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Intrauterine Growth Restriction (IUGR)

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Intrauterine growth restriction (IUGR) can be a serious condition with significant complications for a newborn baby. The Maternal Fetal Medicine Program at Florida Hospital specializes in maternal and fetal complications of pregnancy. Highly trained and experienced maternity and pediatric health care professionals apply expertise, advanced technology and a caring touch to managing high-risk pregnancies such as IUGR and treating babies born with the condition. Women at higher risk for IUGR, or who are suspected of the condition are encouraged to seek a consultation with Florida Hospital’s Maternal Fetal Medicine specialists. 

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What is Intrauterine Growth Restriction?

In the condition known as intrauterine growth restriction (IUGR), the fetus does not grow as much as it should for the number of weeks in the pregnancy. IUGR occurs when cells and tissues are prevented from growing or made smaller by an abnormality or other problem. Also called fetal growth retardation, IUGR results in overall poor fetal growth. Doctors diagnose IUGR if the fetus’s estimated weight is less than 10 percent of the weight typical in other fetuses of the same gestational age.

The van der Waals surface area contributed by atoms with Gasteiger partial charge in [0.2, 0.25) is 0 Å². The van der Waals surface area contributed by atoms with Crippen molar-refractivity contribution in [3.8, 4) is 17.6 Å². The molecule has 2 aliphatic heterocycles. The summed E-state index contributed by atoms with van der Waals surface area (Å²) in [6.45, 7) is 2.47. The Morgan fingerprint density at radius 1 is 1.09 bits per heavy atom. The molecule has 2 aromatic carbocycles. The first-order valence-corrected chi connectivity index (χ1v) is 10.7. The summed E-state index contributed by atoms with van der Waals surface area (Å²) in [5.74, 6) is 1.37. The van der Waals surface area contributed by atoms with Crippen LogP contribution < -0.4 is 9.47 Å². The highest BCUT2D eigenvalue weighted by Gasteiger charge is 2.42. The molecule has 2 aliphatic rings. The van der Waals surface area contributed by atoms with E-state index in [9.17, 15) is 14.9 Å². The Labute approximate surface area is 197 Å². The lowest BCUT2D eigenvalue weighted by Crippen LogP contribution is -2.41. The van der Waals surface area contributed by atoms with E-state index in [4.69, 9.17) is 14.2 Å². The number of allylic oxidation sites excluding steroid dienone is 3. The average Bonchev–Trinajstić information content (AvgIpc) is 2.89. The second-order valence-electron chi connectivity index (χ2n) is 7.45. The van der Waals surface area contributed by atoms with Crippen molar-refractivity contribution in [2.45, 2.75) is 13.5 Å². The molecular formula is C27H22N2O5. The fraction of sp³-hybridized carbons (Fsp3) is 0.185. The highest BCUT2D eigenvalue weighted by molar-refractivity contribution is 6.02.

In addition to the fetus being small, organs may not grow as they should. If insufficient blood flows through the placenta, oxygen will be restricted, lowering the fetus’ heart rate, a high risk complication.

Babies with intrauterine growth restriction may be born at term or prematurely. The newborn may have a wide-eyed, malnourished  appearance and is usually pale and thin with dry, loose skin. The umbilical cord which normally looks fat and shiny often is thin and appears dull. The term small for gestational age (SGA) describes babies born with IUGR.

A number of complications may affect the newborn such as low blood sugar (hypoglycemia), problems regulating body temperature and respiratory problems. The child likely will face long-term growth problems.

Locations for Intrauterine Growth Restriction (IUGR)